Chapter 5: Bridging the Digital Divide by Means of Low-Cost Information Technologies
INTRODUCTION Although there are many requirements that need to be met if the digital divide between rich and poor countries is to be narrowed, this chapter focuses on just one aspect of the problem, namely, the need for low-cost information technologies that are suitable to the conditions prevailing in the latter rather than the former. I argue that there are in fact already many more such technologies than most people realize, mainly because what information about them that does exist tends to be highly fragmented. What is needed, accordingly, is an institution charged with the function of registering and disseminating all the fragmentary information about low-cost information that is currently available. Few subjects nowadays are raised more frequently or with more urgency by leading international policy-making bodies than the ‘digital divide’ between rich and poor countries (that is, the strikingly differential extent to which various forms of information technology are being exploited by developed as opposed to developing countries, as illustrated for example in Table 5.1). And though they differ with regard to how best to undertake the task, all these bodies agree that the divide needs to be bridged. In his Millennium Report, the Secretary-General of the United Nations, for example, refers to the need for ‘Building digital bridges’ and he even goes so far as to suggest that ‘New technology offers an unprecedented chance for developing countries to Table 5.1 The digital divide (1998) Internet hosts per 10 000 people Low-income countries Middle-income countries High-income countries 0.1 4.0...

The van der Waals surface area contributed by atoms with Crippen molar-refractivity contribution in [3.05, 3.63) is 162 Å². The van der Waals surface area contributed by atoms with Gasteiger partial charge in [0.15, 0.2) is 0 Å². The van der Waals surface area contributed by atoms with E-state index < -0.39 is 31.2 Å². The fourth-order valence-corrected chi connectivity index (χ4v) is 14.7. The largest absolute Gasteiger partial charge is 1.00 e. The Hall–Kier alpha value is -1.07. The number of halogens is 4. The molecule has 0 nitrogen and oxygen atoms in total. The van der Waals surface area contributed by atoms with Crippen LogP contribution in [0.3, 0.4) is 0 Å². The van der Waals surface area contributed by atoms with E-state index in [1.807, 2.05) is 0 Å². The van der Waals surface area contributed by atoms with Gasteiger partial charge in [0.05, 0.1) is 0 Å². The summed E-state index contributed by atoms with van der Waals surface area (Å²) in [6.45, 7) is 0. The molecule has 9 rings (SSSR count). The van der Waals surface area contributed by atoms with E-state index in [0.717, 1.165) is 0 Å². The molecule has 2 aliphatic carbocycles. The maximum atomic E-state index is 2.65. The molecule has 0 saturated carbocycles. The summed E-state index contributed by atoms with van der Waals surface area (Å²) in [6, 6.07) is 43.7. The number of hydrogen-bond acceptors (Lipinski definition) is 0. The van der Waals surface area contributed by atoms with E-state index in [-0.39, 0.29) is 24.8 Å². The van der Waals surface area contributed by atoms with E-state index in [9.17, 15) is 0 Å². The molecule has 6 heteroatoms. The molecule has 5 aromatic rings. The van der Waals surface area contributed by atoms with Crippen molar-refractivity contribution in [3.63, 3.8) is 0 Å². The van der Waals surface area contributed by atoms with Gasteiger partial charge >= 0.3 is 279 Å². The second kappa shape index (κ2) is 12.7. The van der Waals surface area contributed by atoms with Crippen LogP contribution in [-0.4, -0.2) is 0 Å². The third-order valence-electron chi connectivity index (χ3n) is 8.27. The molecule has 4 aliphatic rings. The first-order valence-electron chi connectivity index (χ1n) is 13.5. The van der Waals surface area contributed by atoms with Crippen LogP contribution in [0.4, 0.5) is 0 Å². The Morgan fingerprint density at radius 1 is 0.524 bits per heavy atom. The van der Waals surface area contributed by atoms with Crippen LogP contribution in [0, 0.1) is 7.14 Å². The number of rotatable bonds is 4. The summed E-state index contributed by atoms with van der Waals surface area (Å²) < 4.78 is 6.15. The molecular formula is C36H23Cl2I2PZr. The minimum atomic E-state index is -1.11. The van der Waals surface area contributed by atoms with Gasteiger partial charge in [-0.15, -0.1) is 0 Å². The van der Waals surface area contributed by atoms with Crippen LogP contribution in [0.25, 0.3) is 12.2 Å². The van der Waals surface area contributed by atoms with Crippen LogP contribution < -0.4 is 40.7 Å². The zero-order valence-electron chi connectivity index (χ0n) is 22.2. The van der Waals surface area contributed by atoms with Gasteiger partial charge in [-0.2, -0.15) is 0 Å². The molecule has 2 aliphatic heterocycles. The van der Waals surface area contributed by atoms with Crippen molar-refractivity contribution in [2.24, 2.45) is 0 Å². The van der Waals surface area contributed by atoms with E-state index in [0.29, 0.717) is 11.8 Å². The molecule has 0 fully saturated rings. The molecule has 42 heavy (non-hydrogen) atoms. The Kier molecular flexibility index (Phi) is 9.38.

You are not authenticated to view the full text of this chapter or article.
Elgaronline requires a subscription or purchase to access the full text of books or journals. Please login through your library system or with your personal username and password on the homepage.
Non-subscribers can freely search the site, view abstracts/ extracts and download selected front matter and introductory chapters for personal use.
Your library may not have purchased all subject areas. If you are authenticated and think you should have access to this title, please contact your librarian.